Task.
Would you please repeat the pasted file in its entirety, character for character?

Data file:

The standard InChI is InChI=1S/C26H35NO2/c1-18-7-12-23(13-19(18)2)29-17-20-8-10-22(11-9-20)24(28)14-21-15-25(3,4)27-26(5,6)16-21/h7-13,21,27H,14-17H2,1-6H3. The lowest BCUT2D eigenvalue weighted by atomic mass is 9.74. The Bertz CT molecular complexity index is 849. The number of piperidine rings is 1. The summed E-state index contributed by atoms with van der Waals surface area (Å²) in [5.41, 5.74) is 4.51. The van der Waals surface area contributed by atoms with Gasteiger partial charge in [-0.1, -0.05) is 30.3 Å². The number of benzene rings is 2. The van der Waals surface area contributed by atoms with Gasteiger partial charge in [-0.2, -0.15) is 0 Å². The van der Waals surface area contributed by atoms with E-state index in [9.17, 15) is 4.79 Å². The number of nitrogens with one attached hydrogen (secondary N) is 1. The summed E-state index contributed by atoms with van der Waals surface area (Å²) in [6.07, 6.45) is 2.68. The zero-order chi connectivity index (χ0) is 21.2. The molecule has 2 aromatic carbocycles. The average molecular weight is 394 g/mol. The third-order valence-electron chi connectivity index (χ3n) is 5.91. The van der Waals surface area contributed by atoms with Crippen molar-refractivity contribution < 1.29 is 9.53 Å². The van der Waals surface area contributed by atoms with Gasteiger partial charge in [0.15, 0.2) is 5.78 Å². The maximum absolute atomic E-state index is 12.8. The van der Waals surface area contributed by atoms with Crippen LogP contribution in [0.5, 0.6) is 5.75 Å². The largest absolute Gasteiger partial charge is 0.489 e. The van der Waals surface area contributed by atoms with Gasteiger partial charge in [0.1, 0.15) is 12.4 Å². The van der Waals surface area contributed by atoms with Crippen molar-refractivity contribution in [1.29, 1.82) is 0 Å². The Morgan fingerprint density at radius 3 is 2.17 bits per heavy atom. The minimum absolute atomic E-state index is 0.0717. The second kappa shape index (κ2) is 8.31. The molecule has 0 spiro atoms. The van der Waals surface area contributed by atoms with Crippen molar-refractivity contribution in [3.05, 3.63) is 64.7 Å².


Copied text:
The standard InChI is InChI=1S/C26H35NO2/c1-18-7-12-23(13-19(18)2)29-17-20-8-10-22(11-9-20)24(28)14-21-15-25(3,4)27-26(5,6)16-21/h7-13,21,27H,14-17H2,1-6H3. The lowest BCUT2D eigenvalue weighted by atomic mass is 9.74. The Bertz CT molecular complexity index is 849. The number of piperidine rings is 1. The summed E-state index contributed by atoms with van der Waals surface area (Å²) in [5.41, 5.74) is 4.51. The van der Waals surface area contributed by atoms with Gasteiger partial charge in [-0.1, -0.05) is 30.3 Å². The number of benzene rings is 2. The van der Waals surface area contributed by atoms with Gasteiger partial charge in [-0.2, -0.15) is 0 Å². The van der Waals surface area contributed by atoms with E-state index in [9.17, 15) is 4.79 Å². The number of nitrogens with one attached hydrogen (secondary N) is 1. The summed E-state index contributed by atoms with van der Waals surface area (Å²) in [6.07, 6.45) is 2.68. The zero-order chi connectivity index (χ0) is 21.2. The molecule has 2 aromatic carbocycles. The average molecular weight is 394 g/mol. The third-order valence-electron chi connectivity index (χ3n) is 5.91. The van der Waals surface area contributed by atoms with Crippen molar-refractivity contribution < 1.29 is 9.53 Å². The van der Waals surface area contributed by atoms with Gasteiger partial charge in [0.15, 0.2) is 5.78 Å². The maximum absolute atomic E-state index is 12.8. The van der Waals surface area contributed by atoms with Crippen LogP contribution in [0.5, 0.6) is 5.75 Å². The largest absolute Gasteiger partial charge is 0.489 e. The van der Waals surface area contributed by atoms with Gasteiger partial charge in [0.1, 0.15) is 12.4 Å². The van der Waals surface area contributed by atoms with Crippen molar-refractivity contribution in [1.29, 1.82) is 0 Å². The Morgan fingerprint density at radius 3 is 2.17 bits per heavy atom. The minimum absolute atomic E-state index is 0.0717. The second kappa shape index (κ2) is 8.31. The molecule has 0 spiro atoms. The van der Waals surface area contributed by atoms with Crippen molar-refractivity contribution in [3.05, 3.63) is 64.7 Å².